m=0: a^0^n=a^0=1 and a^{0*n}=a^0=1;

m=2 and n=2 --> a^{2^2}=a^4 and a^{2*2}=a^4;

m=4 and n=\frac{1}{2} --> a^{4^{\frac{1}{2}}}=a^2 and a^{4*{\frac{1}{2}}}=a^2; ...

So, generally a^m^n does not equal to (a^m)^n, but for specific values of given variables it does.

shrive555 wrote:

In question would that be given explicitly ... i mean the Brackets ( )

a^m^n ALWAYS means a^{(m^n)}, so no brackets are needed. For example 2^{3^4}=2^{(3^4)}=2^{81};

If GMAT wants the order of operation to be different then the necessary brackets will be put. For example: (2^3)^4=2^{(3*4)}=2^{12}.

Re: Math: Number Theory [#permalink]
03 Jan 2011, 08:52

1

This post received KUDOS

Expert's post

resh924 wrote:

Bunuel,

For determining last digit of a power for numbers 0, 1, 5, and 6, I am not clear on how to determine the last digit.

Your post says: • Integer ending with 0, 1, 5 or 6, in the integer power k>0, has the same last digit as the base.

What is the last digit of 345^27 ---is the last digit 5? What is the last digit of 216^32----is the last digit 6? What is the last digit of 111^56---is the last digit 1?

Any clarification would be helpful.

Thanks for all your help.

First of all: last digit of 345^27 is the same as that of 5^27 (the same for 216^32 and 111^56);

Next: 1 in any integer power is 1; 5^1=5, 5^2=25, 5^3=125, ... 6^1=6, 6^2=36, 5^3=216, ...

So yes, integer ending with 0, 1, 5 or 6, in the integer power k>0, has the same last digit as the base: thus 0, 1, 5, and 6 respectively.

Re: Math: Number Theory [#permalink]
25 Sep 2012, 09:43

1

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conty911 wrote:

Bunuel wrote:

NUMBER THEORY

Trailing zeros: Trailing zeros are a sequence of 0's in the decimal representation (or more generally, in any positional representation) of a number, after which no other digits follow.

125000 has 3 trailing zeros;

The number of trailing zeros in the decimal representation of n!, the factorial of a non-negative integer n, can be determined with this formula:

\frac{n}{5}+\frac{n}{5^2}+\frac{n}{5^3}+...+\frac{n}{5^k}, where k must be chosen such that 5^k<n.

It's easier if you look at an example:

How many zeros are in the end (after which no other digits follow) of 32!? \frac{32}{5}+\frac{32}{5^2}=6+1=7 (denominator must be less than 32, 5^2=25 is less)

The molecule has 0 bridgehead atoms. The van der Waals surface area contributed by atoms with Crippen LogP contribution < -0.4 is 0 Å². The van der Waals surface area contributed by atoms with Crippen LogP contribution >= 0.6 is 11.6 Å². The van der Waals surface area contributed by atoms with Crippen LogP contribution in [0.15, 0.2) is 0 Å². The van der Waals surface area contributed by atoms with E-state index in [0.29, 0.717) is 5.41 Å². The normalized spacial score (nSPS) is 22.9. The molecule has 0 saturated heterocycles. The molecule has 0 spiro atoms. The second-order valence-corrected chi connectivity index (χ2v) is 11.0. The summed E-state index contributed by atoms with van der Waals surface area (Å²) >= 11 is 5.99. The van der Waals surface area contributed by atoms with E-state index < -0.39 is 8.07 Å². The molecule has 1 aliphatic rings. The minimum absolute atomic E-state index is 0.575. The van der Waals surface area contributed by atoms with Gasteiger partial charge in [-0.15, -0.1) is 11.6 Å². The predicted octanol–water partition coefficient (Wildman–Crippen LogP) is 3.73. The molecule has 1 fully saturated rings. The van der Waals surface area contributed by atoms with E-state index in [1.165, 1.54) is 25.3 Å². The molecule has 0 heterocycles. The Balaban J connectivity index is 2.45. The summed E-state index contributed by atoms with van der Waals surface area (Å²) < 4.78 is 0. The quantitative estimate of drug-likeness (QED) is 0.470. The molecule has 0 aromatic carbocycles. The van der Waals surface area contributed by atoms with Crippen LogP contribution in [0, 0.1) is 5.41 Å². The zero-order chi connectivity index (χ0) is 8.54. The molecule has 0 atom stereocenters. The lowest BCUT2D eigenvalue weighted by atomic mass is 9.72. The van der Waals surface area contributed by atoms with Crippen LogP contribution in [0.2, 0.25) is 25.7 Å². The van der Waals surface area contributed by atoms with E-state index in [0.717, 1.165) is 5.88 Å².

Hence, there are 7 zeros in the end of 32!

The formula actually counts the number of factors 5 in n!, but since there are at least as many factors 2, this is equivalent to the number of factors 10, each of which gives one more trailing zero.

I noticed in case the number (n) is multiple of 5^k and we have to find number of trailing zero zeroes, then it will be 5^k<=n rather 5^k<n

no of trailing zeros in 25! =6

\frac{25}{5}+\frac{25}{5^2}= 5+1; Please correct me, clarify if i'm wrong. Thanks

The highest power of a prime number "k" that divides any number "n!" is given by the formula n/K + n/k^2+n/k^3.. (until numerator becomes lesser than the denominator). Remember to truncate the remainders of each expression

E.g : The highest number of 2's in 10! is 10/2 + 10/4 + 10/8 = 5 + 2 + 1 = 8 (Truncate the reminder of each expression)

As a consequence of this, the number of zeros in n! is controlled by the presence of 5s. Why ? 2 reasons

a) 10 = 5 x 2, b) Also in any n!, the number of 5's are far lesser than the number of 2's.

Think about this example. The number of cars that you make depends on the number of engines. You can have 100 engines and 1000 cars, but you can only make 100 cars (each car needs an engine !)

10 ! = 10 x 9 x 8 x 7 x 6 x 5 x 4 x 3 x 2 x 1 Lets factorize each term ... 10! = (5 x 2) x(3x3)x(2x2x2)x7x(2x3)x(5)X(2x2)x1 the number of 5s = 2 The number of 2s = 7 The number of zeros in 10! = the total number of 5s = 2 (You may use a calc to check this10! = 3628800)

hence in any n! , the number of 5's control the number of zeros.

As a consequence of this, the number of 5's in any n! is n/5 + n/25 + n/125 ..until numerator becomes lesser than denominator.

Again, i want to emphasize that this formuala only works for prime numbers !! So to find the number of 10's in any n!, DO NOT DIVIDE by 10 ! (10 is not prime !) i.e DONT do n/10 + n/100 + n/1000 - THIS IS WRONG !!! _________________